Male fertility is described in more ways than just the ability to procreate. The main factors to consider are sex drive (libido), erectile function, testosterone levels, sperm count and sperm mobility. Different nutritional factors can have a direct or indirect impact on all of these. Also, the effectiveness of different remedies depends on other variables.
One example is testosterone. If your levels are low, you might benefit from D-aspartic acid (D-AA). This amino acid is present in human semen and sperm cells, and several studies show that D-AA plays an important role in male fertility. One study revealed that by taking 3 grams of D-AA supplements a day, men’s testosterone levels increased significantly. Also for men with fertility problems, D-aspartic acid may improve the chances of pregnancy. D-AA appears to work by increasing the number and mobility of sperm cells.
Now, if your testosterone levels are normal or high already, D-AA might not work for you. In fact, it may even be detrimental. This could be because if you take the supplement, your body may detect this as having excess testosterone. Then, through a process called “negative feedback” your body’s own natural testosterone level may decrease.
Vitamin C, Vitamin D, Berries, Nuts and Veggies
Antioxidants are considered beneficial for overall health. For men, they might also be good for your reproductive health. Antioxidants prevent the cellular process of oxidation, which causes cell damage or destruction. Oxidative stress may lead to the development of many diseases including Alzheimer’s disease, Parkinson’s disease, diabetes, rheumatoid arthritis, and some neurologic disorders. Oxidation has also been implicated in the development of some cancers.
Of course, anything that could prevent these problems is of interest to both men and women. However, this damaging process may also cause male infertility. That’s why it’s no surprise that vitamin C, a powerful antioxidant, has been shown to help improve sperm motility and overall sperm count.
Other good sources of antioxidants are:
- Vitamin D
- Wild berries and blueberries
- Walnuts, Brazil nuts and pecans
- Green vegetables like broccoli and spinach
- Sweet potatoes
- Black beans, kidney beans and black-eyed peas
Osteoporosis in Men
You might be scratching your head thinking, “Isn’t this a woman’s disease?” In general, osteoporosis is much more common in women. However, by around the age of 65 years, men begin to lose bone mass at an equal rate as women. Another important fact is that osteoporosis may be caused by other influences that should be considered. This kind of disease is called secondary osteoporosis and can be caused by:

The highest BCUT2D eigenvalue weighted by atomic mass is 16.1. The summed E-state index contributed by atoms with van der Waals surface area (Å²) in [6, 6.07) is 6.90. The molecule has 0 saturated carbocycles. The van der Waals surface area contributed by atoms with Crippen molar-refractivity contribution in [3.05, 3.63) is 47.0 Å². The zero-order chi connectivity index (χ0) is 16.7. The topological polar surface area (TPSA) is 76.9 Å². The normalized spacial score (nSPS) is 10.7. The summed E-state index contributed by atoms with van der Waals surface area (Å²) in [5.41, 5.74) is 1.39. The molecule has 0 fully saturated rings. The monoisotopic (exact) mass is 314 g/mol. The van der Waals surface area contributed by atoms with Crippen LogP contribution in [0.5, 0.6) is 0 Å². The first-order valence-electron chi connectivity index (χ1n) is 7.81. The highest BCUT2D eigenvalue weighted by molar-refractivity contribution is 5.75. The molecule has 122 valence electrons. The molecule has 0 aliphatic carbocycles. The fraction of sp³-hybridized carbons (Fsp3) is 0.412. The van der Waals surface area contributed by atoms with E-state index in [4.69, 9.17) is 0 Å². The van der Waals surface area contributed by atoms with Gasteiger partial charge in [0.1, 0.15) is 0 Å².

- Steroid medications which may be used to treat arthritis or inflammatory diseases
- Low testosterone levels which could be due to other medications, such as prostate cancer treatment
- Alcohol abuse and smoking
- Intestinal disease that prevents the absorption of calcium and vitamin D
Detecting and preventing osteoporosis at an early stage is critical. If not, the first sign of the disease might be a hip or spine fracture. There are a number of widely available tests that can measure bone density. The best way to treat and prevent osteoporosis is with adequate calcium intake, vitamin D and weight bearing exercise.
Men’s Heart Health
Last, but certainly not least, is your cardiovascular health. Compared to women, men begin to have an increased heart attack risk at an earlier age. Starting at age 45, the male heart attack risk rate begins to rise.
Most people know that high cholesterol can further increase the risk. However, many don’t know that lots of foods can actually decrease your cholesterol, such as:
- Barley and other whole grains
- Eggplant and okra
- Almonds, walnuts and peanuts
- Canola, sunflower and safflower oils for cooking
- Apples, grapes, strawberries and citrus fruits
- Fatty fish like salmon
Finally, foods to avoid that are high in cholesterol are:
- Red meat
- Whole-fat dairy products
- Eggs with yolk
- Palm oil, coconut oil and cocoa butter
- Trans fats, which are found in margarine, pastries and fried foods
For men, some specific nutrition guidelines can be useful. Good eating habits and regular exercise lead to a longer and healthier life. So, eat smart and live well.
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Protein Intake – How Much Protein Should You Eat Per Day? https://authoritynutrition.com/how-much-protein-per-day/
Ask The Macro Manager: What Are The Best BCAA Food Sources? https://www.bodybuilding.com/fun/ask-the-macro-manager-what-are-the-best-bcaa-food-sources.html
Can the Mediterranean diet prevent prostate cancer? https://www.ncbi.nlm.nih.gov/pubmed/19051189
The role and molecular mechanism of D-aspartic acid in the release and synthesis of LH and testosterone in humans and rats. https://www.ncbi.nlm.nih.gov/pubmed/19860889
D-Aspartate, a Key Element for the Improvement of Sperm Quality. http://www.scirp.org/journal/PaperInformation.aspx?paperID=24016
Role of reactive oxygen species in male infertility. https://www.ncbi.nlm.nih.gov/pubmed/8973665
Improvement in human semen quality after oral supplementation of vitamin C. https://www.ncbi.nlm.nih.gov/pubmed/17004914
Osteoporosis in Men. https://www.niams.nih.gov/health_info/bone/osteoporosis/men.asp#a
11 foods that lower cholesterol. http://www.health.harvard.edu/heart-health/11-foods-that-lower-cholesterol